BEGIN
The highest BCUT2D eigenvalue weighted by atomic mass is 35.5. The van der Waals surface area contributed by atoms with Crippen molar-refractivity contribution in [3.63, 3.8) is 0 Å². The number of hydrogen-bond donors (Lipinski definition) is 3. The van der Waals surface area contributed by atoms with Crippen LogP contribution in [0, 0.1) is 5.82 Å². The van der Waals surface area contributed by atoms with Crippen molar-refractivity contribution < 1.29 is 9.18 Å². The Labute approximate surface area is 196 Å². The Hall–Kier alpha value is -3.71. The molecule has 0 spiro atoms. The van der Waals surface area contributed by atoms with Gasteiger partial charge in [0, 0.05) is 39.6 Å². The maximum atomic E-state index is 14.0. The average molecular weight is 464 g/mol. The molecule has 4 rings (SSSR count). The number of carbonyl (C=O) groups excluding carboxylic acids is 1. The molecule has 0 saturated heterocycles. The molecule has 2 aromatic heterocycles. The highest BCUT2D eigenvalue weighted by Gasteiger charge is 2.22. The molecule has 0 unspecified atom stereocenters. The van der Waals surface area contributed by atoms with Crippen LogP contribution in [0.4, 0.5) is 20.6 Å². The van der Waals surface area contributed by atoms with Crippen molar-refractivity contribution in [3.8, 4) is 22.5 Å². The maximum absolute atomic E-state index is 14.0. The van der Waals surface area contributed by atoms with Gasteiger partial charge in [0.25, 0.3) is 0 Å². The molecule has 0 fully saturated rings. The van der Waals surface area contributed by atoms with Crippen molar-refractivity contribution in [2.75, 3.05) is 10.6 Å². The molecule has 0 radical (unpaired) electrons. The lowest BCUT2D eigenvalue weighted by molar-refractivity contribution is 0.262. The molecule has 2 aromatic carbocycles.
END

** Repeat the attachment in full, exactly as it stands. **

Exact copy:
The highest BCUT2D eigenvalue weighted by atomic mass is 35.5. The van der Waals surface area contributed by atoms with Crippen molar-refractivity contribution in [3.63, 3.8) is 0 Å². The number of hydrogen-bond donors (Lipinski definition) is 3. The van der Waals surface area contributed by atoms with Crippen LogP contribution in [0, 0.1) is 5.82 Å². The van der Waals surface area contributed by atoms with Crippen molar-refractivity contribution < 1.29 is 9.18 Å². The Labute approximate surface area is 196 Å². The Hall–Kier alpha value is -3.71. The molecule has 0 spiro atoms. The van der Waals surface area contributed by atoms with Gasteiger partial charge in [0, 0.05) is 39.6 Å². The maximum atomic E-state index is 14.0. The average molecular weight is 464 g/mol. The molecule has 4 rings (SSSR count). The number of carbonyl (C=O) groups excluding carboxylic acids is 1. The molecule has 0 saturated heterocycles. The molecule has 2 aromatic heterocycles. The highest BCUT2D eigenvalue weighted by Gasteiger charge is 2.22. The molecule has 0 unspecified atom stereocenters. The van der Waals surface area contributed by atoms with Crippen LogP contribution in [0.4, 0.5) is 20.6 Å². The van der Waals surface area contributed by atoms with Crippen molar-refractivity contribution in [3.8, 4) is 22.5 Å². The maximum absolute atomic E-state index is 14.0. The van der Waals surface area contributed by atoms with Gasteiger partial charge in [0.25, 0.3) is 0 Å². The molecule has 0 fully saturated rings. The van der Waals surface area contributed by atoms with Crippen molar-refractivity contribution in [2.75, 3.05) is 10.6 Å². The molecule has 0 radical (unpaired) electrons. The lowest BCUT2D eigenvalue weighted by molar-refractivity contribution is 0.262. The molecule has 2 aromatic carbocycles.